You are a product manager and currently leading a team to develop a new product. Unfortunately, the latest version of your product fails the quality check. Since each version is developed based on the previous version, all the versions after a bad version are also bad.
Suppose you have
[1, 2, ..., n] and you want to find out the first bad one, which causes all the following ones to be bad.
You are given an API
bool isBadVersion(version) which will return whether
version is bad. Implement a function to find the first bad version. You should minimize the number of calls to the API.
Special thanks to @jianchao.li.fighter for adding this problem and creating all test cases.
This is a very simple problem. There is a subtle trap that you may fall into if you are not careful. Other than that, it is a direct application of a very famous algorithm.
The straight forward way is to brute force it by doing a linear scan.
Time complexity : . Assume that takes constant time to check if a version is bad. It takes at most checks, therefore the overall time complexity is .
Space complexity : .
It is not difficult to see that this could be solved using a classic algorithm - Binary search. Let us see how the search space could be halved each time below.
Scenario #1: isBadVersion(mid) => false 1 2 3 4 5 6 7 8 9 G G G G G G B B B G = Good, B = Bad | | | left mid right
Let us look at the first scenario above where . We know that all versions preceding and including are all good. So we set to indicate that the new search space is the interval (inclusive).
Scenario #2: isBadVersion(mid) => true 1 2 3 4 5 6 7 8 9 G G G B B B B B B G = Good, B = Bad | | | left mid right
The only scenario left is where . This tells us that may or may not be the first bad version, but we can tell for sure that all versions after can be discarded. Therefore we set as the new search space of interval (inclusive).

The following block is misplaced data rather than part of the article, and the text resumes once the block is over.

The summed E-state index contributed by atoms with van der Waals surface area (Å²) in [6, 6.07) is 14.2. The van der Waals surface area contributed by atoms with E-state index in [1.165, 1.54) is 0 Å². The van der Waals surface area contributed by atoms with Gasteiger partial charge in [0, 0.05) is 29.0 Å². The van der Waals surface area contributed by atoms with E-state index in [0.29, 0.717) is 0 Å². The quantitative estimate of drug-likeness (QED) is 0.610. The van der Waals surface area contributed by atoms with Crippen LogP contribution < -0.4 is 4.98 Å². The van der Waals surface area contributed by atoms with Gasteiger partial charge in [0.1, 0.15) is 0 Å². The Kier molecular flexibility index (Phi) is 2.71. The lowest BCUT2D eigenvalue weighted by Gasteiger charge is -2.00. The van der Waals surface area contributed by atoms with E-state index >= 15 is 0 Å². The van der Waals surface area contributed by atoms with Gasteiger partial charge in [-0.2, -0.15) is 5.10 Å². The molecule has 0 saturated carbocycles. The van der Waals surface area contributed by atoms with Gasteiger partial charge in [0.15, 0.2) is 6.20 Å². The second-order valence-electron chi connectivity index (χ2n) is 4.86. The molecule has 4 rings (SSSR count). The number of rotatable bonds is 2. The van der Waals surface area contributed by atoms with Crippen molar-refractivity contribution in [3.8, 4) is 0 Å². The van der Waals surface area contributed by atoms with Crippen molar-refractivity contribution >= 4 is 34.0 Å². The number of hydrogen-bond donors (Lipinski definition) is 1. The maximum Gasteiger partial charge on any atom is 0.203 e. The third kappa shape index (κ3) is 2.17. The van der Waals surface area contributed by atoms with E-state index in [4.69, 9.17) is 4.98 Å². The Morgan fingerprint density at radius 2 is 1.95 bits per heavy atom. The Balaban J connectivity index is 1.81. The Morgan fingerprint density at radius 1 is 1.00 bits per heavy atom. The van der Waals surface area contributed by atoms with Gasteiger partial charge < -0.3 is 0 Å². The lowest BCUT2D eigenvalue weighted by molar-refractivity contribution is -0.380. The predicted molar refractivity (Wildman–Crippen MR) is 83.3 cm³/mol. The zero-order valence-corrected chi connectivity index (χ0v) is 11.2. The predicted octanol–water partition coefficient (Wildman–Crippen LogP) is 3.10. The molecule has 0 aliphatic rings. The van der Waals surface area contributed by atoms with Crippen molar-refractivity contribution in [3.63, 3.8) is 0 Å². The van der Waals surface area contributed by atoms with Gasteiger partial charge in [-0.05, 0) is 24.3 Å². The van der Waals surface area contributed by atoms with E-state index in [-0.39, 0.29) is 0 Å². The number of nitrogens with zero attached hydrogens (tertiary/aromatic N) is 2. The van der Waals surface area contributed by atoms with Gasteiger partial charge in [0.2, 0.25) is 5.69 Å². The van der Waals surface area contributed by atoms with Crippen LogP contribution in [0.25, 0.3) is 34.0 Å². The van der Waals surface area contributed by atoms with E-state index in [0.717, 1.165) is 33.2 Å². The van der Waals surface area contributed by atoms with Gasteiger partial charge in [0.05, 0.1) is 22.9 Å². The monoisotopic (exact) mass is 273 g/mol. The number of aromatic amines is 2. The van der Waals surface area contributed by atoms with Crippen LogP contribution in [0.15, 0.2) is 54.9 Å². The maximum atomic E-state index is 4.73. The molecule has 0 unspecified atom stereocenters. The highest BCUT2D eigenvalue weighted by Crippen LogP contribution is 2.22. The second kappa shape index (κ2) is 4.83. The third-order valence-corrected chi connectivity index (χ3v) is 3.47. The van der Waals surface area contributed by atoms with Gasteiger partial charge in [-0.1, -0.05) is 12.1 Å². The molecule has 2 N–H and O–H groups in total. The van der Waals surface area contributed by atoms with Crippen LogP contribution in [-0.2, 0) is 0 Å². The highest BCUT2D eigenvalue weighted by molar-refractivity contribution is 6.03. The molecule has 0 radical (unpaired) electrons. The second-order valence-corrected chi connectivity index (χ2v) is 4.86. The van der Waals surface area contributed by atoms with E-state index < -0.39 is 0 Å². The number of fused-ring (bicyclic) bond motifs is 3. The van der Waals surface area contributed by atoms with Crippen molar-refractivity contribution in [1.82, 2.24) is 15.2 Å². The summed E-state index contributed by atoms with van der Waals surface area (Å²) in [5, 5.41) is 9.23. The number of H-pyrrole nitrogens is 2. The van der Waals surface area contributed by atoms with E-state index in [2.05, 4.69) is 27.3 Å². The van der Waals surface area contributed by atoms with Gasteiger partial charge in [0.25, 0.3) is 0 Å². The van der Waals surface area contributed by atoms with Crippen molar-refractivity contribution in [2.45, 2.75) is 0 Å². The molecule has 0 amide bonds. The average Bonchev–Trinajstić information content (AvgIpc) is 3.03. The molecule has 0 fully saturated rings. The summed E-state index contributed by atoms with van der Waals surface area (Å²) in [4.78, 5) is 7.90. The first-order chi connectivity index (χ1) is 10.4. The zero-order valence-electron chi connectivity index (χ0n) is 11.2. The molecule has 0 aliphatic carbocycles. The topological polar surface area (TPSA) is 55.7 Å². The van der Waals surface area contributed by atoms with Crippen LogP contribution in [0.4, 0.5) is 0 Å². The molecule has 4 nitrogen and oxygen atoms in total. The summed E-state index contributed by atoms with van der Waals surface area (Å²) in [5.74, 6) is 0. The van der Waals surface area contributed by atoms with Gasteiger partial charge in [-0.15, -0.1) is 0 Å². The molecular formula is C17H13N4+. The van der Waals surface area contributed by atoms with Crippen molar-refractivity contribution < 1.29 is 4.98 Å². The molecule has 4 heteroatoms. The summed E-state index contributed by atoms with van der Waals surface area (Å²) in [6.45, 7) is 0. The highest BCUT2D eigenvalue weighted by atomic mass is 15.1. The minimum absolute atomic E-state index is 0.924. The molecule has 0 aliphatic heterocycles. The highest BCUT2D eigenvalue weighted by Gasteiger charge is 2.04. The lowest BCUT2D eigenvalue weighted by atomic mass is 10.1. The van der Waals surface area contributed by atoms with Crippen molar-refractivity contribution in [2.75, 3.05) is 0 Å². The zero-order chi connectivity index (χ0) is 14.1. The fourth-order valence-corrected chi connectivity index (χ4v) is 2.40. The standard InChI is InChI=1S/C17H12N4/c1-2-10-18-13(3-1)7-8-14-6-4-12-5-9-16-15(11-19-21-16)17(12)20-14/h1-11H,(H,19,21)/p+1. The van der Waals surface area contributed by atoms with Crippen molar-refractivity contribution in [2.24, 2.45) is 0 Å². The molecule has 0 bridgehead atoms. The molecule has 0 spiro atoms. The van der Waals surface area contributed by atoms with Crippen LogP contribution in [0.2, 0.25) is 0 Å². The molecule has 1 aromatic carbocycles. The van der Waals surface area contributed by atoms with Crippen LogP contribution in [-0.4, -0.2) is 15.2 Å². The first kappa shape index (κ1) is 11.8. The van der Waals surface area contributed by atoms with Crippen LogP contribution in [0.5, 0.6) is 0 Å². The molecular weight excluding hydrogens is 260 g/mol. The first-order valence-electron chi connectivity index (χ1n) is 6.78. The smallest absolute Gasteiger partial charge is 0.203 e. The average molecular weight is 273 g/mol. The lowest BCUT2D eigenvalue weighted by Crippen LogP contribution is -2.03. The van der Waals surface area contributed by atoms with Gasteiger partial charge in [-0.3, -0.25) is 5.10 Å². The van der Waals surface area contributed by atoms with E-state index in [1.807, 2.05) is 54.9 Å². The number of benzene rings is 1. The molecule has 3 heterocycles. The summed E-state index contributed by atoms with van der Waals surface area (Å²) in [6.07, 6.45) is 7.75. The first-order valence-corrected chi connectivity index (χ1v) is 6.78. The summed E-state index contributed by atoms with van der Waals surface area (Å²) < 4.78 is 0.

In our case, we indicate and as the boundary of our search space (both inclusive). This is why we initialize and . How about the terminating condition? We could guess that and eventually both meet and it must be the first bad version, but how could you tell for sure?
The formal way is to prove by induction, which you can read up yourself if you are interested. Here is a helpful tip to quickly prove the correctness of your binary search algorithm during an interview. We just need to test an input of size 2. Check if it reduces the search space to a single element (which must be the answer) for both of the scenarios above. If not, your algorithm will never terminate.
If you are setting , you have to be very careful. Unless you are using a language that does not overflow such as Python, could overflow. One way to fix this is to use instead.
If you fall into this subtle overflow bug, you are not alone. Even Jon Bentley's own implementation of binary search had this overflow bug and remained undetected for over twenty years.
Time complexity : . The search space is halved each time, so the time complexity is .
Space complexity : .